One more thing
My baby son loves technology, and by love I mean he loves to chew it, bash it and break it. My Apple TV remote looks like a prop from Jaws, (the box has been forced to go into hiding). And after repeated attacks, my daughter’s iPad mini is no more. He got the screen last week, and this week he managed to get the rest of it. It’s beyond economic repair and its recycling value is zero.
That’s awful, of course. It’s a bill I could do without, and it won’t be the last: studies suggest a typical tot does £2K of damage to your worldly goods, a figure I’m beginning to think is an underestimate. In terms of dishing out punishment, as parents, the warning of iPad withdrawal is pretty much the only threat we’ve got left.
The thing is, though, that while we wait for the new iPad to arrive – it wasn’t next-day delivery – my daughter and I have been having a brilliant time. We’ve been doing chemistry experiments and cooking lessons. We’ve been shopping for presents and reading books and telling stories and swapping fascinating facts.
She hasn’t been totally tech-free – the MacBook has thus far evaded my son’s bite radar – but she’s been iPad-free, and I’ve really noticed a big difference in both of us. We’re not communicating in shrugs and grunts and “If I have to tell you one more time, I’m going to turn off the Wi-Fi…”. We’re talking, doing stuff. We’re present mentally as well as physically.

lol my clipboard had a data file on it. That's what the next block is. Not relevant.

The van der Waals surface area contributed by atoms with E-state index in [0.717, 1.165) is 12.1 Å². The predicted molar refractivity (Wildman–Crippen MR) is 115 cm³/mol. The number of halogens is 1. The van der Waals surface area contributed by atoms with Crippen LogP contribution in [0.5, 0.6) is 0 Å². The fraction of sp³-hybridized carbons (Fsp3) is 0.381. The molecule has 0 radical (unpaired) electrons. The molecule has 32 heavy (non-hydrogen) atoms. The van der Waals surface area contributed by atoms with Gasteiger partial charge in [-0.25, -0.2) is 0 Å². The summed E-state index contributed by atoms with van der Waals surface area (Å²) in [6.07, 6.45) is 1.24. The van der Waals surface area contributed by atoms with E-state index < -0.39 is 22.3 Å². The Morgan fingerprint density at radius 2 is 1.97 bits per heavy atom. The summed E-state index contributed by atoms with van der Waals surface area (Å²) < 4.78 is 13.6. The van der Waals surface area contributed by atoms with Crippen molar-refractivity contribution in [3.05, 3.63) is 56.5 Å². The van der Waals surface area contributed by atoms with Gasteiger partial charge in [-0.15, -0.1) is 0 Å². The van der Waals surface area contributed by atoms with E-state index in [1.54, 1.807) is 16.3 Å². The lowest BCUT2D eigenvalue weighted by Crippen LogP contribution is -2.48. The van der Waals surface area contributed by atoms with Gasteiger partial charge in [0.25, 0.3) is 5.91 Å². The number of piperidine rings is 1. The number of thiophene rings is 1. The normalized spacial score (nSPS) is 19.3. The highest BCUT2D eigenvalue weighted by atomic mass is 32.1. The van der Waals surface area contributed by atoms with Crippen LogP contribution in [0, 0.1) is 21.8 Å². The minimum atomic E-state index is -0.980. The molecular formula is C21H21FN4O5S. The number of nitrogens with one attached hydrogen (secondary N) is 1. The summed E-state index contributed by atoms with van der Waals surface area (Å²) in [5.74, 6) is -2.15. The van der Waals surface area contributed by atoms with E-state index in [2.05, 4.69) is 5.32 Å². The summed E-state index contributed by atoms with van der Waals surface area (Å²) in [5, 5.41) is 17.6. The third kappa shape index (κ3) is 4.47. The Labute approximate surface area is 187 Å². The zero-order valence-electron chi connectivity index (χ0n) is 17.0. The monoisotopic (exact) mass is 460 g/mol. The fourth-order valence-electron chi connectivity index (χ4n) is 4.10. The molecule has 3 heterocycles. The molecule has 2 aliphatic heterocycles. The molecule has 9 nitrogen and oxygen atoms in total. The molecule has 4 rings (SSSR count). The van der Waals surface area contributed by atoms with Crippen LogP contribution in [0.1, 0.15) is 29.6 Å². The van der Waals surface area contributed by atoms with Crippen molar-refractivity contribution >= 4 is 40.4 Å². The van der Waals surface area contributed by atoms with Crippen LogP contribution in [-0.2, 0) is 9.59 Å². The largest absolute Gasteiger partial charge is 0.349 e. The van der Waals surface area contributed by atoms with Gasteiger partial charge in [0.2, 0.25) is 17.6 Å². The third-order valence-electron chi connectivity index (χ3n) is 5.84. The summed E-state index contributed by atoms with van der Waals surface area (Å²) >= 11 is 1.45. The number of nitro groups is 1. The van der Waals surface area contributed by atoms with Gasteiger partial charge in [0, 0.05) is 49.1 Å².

Don’t worry, I’m not going to argue that iPads are bad for kids. But I am going to ask whether these marvellous devices have downsides. If we left them on Airplane Mode more, would our adult behaviour improve?
I suspect they would. For example, the moment I turn off my iPhone alarm I’m in online banking, effectively guaranteeing a foul mood before I’ve even had coffee. I’m constantly in apps instead of doing something genuinely creative or just messing around with the kids. I’m busy, yes, but I’m busy doing nothing.
I’m not suggesting that we should channel Ned Ludd and start smashing up our smartphones, or that we should let our tablets fall into the angry hands of toddlers. But maybe we need to pause and ask ourselves a really simple question from time to time. And that question is this: what would, could or should I be doing if I didn’t have this wonderful gadget in my hands?
If we left these marvellous devices on Airplane Mode, would our adult behaviour improve?